OTC painkillers may be associated with increased foetal health risks, study suggests

Babies exposed to over-the-counter analgesics were found to be 1.5 times more likely to experience health issues, although an expert has warned it is "impossible" to confirm whether these were directly caused by the medicines.

The use of over-the-counter (OTC) painkillers during pregnancy may be associated with an increased risk of health issues in babies, a study — described by its authors as “one of the largest … of its kind” — has suggested.

However, an expert warned that it is “impossible” to confirm whether the health issues were directly caused by OTC painkiller use as the study was unable to say why medicines were taken or whether other medicines were also taken that may have affected the pregnancy.

The researchers looked at data from the Aberdeen Maternity and Neonatal Databank from 1985 to 2015, covering 151,141 pregnancies, and analysed medical notes for use of paracetamol, aspirin, diclofenac, naproxen and ibuprofen.

The data, presented in a poster at the 2021 annual meeting of the European Society of Human Reproduction and Embryology, showed that nearly a third (29%) of women had taken at least one of the medicines during pregnancy, with the figure increasing to 60% over the final seven years of the study period.

There was an “association between increased health risks for pregnancies, where mothers were exposed to at least one of the five analgesics”, the study said, with the baby around 1.5 times more likely to experience health issues. These included neural tube defects, neonatal death and premature delivery before 37 weeks.

However, the study found that there was no significant association between paracetamol use alone and high birth weight, neural tube defects and hypospadias.

The authors also reported that diclofenac consumption was associated with significantly decreased odds of stillbirth.

Aikaterini Zafeiri, a PhD researcher at the University of Aberdeen’s Institute of Medical Sciences and leader of the study, said that “the ease of access to non-prescription painkillers, in combination with availability of correct or mis-information through the internet, raises safety concerns”.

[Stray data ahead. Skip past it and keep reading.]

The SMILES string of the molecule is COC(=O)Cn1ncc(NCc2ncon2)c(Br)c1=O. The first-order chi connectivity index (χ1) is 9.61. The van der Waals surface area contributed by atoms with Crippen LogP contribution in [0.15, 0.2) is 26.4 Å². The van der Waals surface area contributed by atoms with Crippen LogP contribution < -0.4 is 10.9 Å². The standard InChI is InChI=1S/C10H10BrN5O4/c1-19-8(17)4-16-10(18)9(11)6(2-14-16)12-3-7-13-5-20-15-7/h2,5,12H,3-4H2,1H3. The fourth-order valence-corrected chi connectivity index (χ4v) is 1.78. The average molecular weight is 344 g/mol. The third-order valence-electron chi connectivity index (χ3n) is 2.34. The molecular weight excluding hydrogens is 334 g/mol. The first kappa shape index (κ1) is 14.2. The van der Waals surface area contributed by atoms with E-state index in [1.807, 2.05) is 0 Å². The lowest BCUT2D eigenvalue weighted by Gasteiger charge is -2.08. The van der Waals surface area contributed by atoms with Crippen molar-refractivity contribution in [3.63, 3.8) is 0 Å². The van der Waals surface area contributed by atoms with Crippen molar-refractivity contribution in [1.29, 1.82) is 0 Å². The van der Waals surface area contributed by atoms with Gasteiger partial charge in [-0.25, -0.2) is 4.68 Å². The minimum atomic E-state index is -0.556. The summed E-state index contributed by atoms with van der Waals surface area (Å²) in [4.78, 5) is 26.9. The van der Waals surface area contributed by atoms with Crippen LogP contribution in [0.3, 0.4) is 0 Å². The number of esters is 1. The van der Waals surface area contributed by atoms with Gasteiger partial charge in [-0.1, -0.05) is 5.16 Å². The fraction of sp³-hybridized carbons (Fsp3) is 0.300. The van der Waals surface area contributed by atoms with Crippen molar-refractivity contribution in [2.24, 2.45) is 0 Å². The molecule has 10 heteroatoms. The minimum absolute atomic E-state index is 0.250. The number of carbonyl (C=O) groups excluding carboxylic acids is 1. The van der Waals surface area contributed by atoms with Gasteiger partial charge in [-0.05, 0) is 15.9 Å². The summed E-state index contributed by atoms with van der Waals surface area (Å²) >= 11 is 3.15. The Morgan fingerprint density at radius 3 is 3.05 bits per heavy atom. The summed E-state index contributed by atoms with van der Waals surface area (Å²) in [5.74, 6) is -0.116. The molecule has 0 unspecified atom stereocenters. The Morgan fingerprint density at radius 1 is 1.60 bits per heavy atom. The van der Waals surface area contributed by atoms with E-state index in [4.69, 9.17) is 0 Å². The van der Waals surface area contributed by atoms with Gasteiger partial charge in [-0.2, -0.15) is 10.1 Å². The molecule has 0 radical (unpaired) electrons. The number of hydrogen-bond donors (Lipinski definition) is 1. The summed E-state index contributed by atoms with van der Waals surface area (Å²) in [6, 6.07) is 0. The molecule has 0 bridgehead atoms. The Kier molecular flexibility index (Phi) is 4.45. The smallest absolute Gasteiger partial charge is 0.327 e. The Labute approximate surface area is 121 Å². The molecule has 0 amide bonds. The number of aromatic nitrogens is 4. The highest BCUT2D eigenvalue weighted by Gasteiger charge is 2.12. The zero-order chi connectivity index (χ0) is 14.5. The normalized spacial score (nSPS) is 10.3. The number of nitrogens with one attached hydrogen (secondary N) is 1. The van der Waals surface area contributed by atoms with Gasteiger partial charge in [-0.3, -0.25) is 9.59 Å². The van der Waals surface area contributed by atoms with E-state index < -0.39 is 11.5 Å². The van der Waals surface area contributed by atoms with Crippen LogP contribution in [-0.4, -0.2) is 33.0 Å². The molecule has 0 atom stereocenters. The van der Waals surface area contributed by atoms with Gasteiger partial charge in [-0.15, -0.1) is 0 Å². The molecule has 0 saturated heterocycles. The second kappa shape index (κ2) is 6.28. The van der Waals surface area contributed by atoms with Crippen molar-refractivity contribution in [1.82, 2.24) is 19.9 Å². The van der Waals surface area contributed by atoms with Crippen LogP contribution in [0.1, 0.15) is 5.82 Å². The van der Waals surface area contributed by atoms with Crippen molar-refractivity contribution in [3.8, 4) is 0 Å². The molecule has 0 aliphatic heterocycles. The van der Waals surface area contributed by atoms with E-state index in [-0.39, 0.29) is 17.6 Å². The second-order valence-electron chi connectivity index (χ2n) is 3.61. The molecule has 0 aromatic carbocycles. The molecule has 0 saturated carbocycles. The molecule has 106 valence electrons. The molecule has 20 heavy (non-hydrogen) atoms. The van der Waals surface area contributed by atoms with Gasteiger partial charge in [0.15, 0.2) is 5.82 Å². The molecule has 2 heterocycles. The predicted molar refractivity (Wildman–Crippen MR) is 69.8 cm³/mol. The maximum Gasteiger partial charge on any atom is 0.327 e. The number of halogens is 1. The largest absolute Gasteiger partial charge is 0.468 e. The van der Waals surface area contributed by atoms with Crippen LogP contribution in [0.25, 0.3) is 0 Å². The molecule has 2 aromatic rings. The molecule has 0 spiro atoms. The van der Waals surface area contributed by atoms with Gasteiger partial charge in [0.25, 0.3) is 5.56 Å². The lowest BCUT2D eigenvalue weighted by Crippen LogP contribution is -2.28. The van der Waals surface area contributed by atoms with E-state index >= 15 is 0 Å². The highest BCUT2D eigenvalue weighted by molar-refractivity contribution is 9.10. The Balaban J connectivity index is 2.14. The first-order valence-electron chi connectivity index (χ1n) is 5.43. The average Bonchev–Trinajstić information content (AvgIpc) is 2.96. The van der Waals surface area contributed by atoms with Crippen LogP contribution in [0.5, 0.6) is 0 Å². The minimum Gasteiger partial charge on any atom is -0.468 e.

Responding to the findings, Jane Bass, senior pharmacist in women’s services at Guy’s and St Thomas’ NHS Foundation Trust, warned it was “impossible to say whether the risks are caused by the painkillers as the study was unable to say why the women took these medicines or whether they were taking other medicines at the same time, which may have affected the pregnancy”.

However, it was “reassuring that any increase in adverse outcomes in women who had taken OTC painkillers in early pregnancy is low and reflects those effects seen in some other similar studies”, she said.

Bass noted that diclofenac tablets are no longer available OTC in the UK, “although diclofenac gel can still be purchased”.

“Women should speak to a healthcare professional if they wish to use it or the similar drugs ibuprofen, naproxen or aspirin in pregnancy.

“Diclofenac, ibuprofen, naproxen and aspirin (painkiller dose, not low dose for prevention of pre-eclampsia) are not recommended after 30 weeks of pregnancy unless the baby is being monitored,” she continued.

Bass added that websites such as Bumps (‘Best Use of Medicines in Pregnancy’), and NHS sites, “give clear guidance on the use of painkillers in pregnancy but many women are unaware of this and may get information from less reliable online sources”.

She also noted that the Medicines and Healthcare products Regulatory Agency has set up a Safer Medicines in Pregnancy and Breastfeeding consortium “to improve the health information available to women thinking about becoming pregnant, who are pregnant, or are breastfeeding”.

The findings show an increasing trend towards self-medication, which is “partly a reflection of health policy as availability of simple painkillers on prescription has been progressively restricted in the UK”, Bass said.

In March 2018, NHS England introduced restrictions on OTC prescribing for a range of minor, short-term health conditions to cut costs.

READ MORE: Breakdown of the OTC medicines market in Britain

Last updated
The Pharmaceutical Journal, PJ, July 2021, Vol 307, No 7951;307(7951)::DOI:10.1211/PJ.2021.1.94320

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